With such a prudent pruning what I achieved was a near fifty percent reduction in the text. While some of my friends prompted me to shed some more of it, say, to around one third of the original text, I decided to stay put to the bulk I had reached primarily for fear of tampering with the quality of the text.

Frankly, in several cases, I myself cannot explain why a certain Portion, the or couplet, was retained and way the other was dropped. It had to be a spot decision, maybe under some impulse, but for which one would have got trapped into never ending arguments at each step. I accept, the decision with regard to retaining and or dropping the passages so treated maybe with a certain element of Subjectivity was entirely mine but solely with an eye on keeping in tack the moral, ethical, literary and aesthetic flavours of Tulasida's epic. It is not unlikely that if I redo the same exercise, it may end up with a somewhat different version – I mean somewhat. And it goes without saying that is someone else takes up this exercise, the final outcome may well be significantly different.

Similarly, there are certain references without which Manas would gain wider acceptability without the slightest loss either to the story of Lord Ram of the poetic stature of the text. One such controversial Chaupayee (a two line composition) refers to women and the low caste people in slight vein. While hte ardent admirers of Ramcharti Manas find no fault with it, arguing the fact that comment in question is in no way a directive from the poet because that is something stated by a moronic character i.e. the ocean, in the rupak (metaphor) crated by Tulasidas. But then it is equally true that it sounds unwarranted and unnecessary. The versatile poet could very well find some other dimile to highlight the imprudence of the character he fad visualized. Al said and done, all such controversial references would only enrich the text by their absence.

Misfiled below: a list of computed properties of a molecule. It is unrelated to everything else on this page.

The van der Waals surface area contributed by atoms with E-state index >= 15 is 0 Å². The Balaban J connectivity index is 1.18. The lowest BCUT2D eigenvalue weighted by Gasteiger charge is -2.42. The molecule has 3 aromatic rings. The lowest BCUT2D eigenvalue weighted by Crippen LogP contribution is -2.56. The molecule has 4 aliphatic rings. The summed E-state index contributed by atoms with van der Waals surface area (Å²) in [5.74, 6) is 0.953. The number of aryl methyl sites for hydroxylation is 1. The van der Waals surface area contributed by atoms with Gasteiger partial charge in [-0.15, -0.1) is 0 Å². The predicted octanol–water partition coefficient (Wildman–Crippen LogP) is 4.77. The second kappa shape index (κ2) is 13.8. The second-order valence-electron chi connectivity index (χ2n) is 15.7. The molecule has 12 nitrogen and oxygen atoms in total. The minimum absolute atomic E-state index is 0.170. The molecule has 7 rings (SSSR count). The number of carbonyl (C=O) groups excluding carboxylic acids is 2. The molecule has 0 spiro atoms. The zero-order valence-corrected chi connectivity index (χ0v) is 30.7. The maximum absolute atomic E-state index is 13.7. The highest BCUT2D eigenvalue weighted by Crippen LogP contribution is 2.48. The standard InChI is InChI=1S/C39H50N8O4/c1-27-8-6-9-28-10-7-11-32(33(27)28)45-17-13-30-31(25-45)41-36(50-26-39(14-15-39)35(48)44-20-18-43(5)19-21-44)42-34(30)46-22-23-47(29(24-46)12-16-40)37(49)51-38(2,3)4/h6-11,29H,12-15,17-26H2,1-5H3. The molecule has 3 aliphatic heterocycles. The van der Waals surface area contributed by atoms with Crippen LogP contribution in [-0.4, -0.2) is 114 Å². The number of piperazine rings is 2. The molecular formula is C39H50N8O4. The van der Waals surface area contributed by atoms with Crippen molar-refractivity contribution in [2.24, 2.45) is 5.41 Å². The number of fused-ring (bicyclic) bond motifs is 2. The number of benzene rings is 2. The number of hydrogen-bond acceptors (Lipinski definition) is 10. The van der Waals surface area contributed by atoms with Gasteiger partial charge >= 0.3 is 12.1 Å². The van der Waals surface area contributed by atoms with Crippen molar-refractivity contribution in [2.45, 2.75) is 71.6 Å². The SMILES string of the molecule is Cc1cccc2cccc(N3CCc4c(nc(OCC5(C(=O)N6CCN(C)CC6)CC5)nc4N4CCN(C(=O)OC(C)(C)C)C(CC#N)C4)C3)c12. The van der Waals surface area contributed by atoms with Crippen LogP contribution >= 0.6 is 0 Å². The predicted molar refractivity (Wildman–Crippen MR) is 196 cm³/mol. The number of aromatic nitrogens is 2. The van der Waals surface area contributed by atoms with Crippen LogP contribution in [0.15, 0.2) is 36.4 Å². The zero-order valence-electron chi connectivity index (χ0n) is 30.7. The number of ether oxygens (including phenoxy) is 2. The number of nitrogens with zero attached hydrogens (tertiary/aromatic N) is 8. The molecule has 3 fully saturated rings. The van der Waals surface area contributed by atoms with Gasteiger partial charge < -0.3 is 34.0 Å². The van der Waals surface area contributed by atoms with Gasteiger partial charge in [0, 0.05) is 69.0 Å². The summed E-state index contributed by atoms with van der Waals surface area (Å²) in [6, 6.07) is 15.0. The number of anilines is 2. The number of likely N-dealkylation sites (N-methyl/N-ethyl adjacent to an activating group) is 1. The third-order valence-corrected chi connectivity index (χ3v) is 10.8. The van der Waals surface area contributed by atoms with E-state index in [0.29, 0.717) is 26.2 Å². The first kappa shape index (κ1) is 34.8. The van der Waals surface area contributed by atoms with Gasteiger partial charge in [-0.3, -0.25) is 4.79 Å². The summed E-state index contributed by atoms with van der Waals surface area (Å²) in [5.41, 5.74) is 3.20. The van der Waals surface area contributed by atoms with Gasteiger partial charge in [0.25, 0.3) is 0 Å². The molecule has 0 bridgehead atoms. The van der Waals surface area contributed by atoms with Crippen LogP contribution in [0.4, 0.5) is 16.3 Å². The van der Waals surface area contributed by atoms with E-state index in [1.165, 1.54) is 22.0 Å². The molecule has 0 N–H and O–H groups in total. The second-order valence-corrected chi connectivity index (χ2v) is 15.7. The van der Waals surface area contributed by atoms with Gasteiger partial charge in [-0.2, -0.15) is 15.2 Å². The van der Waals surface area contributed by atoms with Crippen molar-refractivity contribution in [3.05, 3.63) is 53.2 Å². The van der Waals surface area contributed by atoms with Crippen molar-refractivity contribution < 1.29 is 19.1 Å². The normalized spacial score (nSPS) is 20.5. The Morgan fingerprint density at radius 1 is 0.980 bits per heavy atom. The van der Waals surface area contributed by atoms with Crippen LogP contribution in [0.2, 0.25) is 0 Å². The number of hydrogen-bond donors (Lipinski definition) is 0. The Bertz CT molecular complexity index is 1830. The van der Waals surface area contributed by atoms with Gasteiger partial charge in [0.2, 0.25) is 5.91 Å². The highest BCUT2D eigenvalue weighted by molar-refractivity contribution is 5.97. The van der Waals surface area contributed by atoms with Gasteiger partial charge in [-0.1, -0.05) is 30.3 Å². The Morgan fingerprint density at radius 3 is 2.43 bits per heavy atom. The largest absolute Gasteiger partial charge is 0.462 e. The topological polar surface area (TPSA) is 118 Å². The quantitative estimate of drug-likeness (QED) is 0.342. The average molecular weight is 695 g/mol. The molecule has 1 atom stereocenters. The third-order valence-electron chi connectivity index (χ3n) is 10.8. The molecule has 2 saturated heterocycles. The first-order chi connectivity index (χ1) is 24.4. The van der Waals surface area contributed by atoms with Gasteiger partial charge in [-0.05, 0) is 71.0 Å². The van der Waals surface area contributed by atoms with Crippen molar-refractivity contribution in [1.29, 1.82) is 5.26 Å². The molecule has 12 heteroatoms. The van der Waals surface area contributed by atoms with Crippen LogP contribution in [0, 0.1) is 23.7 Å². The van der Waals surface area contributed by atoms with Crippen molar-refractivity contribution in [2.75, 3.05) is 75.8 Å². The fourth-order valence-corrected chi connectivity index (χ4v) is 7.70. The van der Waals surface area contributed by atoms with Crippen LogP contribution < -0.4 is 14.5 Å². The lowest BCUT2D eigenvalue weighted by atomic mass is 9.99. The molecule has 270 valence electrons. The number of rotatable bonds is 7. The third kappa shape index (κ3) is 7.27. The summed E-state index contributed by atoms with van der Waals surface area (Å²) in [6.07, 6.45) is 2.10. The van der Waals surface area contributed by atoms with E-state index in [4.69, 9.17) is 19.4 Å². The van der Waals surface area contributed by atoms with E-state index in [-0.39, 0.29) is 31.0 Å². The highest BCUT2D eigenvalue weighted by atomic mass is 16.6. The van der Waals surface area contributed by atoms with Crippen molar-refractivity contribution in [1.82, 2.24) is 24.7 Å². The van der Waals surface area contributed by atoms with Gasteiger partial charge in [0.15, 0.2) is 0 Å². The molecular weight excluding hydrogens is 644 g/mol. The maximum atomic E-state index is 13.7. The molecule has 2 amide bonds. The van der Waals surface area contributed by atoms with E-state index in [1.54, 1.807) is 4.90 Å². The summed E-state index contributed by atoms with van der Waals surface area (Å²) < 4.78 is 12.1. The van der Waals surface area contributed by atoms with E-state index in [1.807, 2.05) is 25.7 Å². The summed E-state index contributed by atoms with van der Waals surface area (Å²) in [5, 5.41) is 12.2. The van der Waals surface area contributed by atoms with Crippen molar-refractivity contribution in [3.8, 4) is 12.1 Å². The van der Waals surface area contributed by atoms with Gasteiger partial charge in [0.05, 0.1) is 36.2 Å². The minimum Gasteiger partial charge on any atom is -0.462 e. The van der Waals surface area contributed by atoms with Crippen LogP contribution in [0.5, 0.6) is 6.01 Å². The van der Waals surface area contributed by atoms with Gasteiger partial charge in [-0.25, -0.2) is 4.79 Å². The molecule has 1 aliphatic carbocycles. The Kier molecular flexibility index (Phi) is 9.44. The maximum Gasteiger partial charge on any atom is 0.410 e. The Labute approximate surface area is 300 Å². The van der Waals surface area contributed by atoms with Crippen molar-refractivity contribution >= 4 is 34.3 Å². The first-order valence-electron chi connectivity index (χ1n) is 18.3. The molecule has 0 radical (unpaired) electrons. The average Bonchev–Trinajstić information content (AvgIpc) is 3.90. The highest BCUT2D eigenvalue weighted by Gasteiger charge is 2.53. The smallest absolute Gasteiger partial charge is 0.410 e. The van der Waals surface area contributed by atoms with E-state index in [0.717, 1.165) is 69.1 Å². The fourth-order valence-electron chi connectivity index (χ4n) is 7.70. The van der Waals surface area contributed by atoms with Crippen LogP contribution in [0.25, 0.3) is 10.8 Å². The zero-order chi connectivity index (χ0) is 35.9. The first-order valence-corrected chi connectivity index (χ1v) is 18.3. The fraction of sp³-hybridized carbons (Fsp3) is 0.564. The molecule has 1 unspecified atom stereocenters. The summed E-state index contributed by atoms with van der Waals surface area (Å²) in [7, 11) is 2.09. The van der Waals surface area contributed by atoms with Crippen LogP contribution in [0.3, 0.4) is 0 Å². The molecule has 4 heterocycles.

Manas Mangal, thus embodied the essence of the Ramacharit Manas in a handy and manageable form, highlighting its moral and ethical content and retaining its literary and poetic beauty. I am glad, my effort was rewarded in the sense that while it served awider and appreciative readership it did not hurt the sentiments of those who took the whole text as something sacrosanct. My success and joy were shared by my life, (now late) Dr. Aruna Sitesh, who prompted by a few readers decided to render its explanatory prose into English for those who, though interested in Ramcharit Manas and the Story of Ram, were not so conversant with Hindi. What she drafted got delayed on account of her trip to Australia and then her personal health Problems.

As it was probably destined, it came back to me to organize it and present it in its present form. I hope it will give a fairly comprehensive idea of saint Tulasidas's approach to Ram's story and his enlightened approach to pass on its sublime messages to the society.

 

Contents

 

  Ramachritmanas : The pride of Hindi Literature vii
  Preface xix
1 Bal Kand 1
2 Ayodhya Kand 91
3 Aranya Kand 159
4 Kishkindha kand 177
5 Sundar Kand 189
6 Lanka Kand 207
7 Uttar Kand 249
  Glossary 277

Sample Pages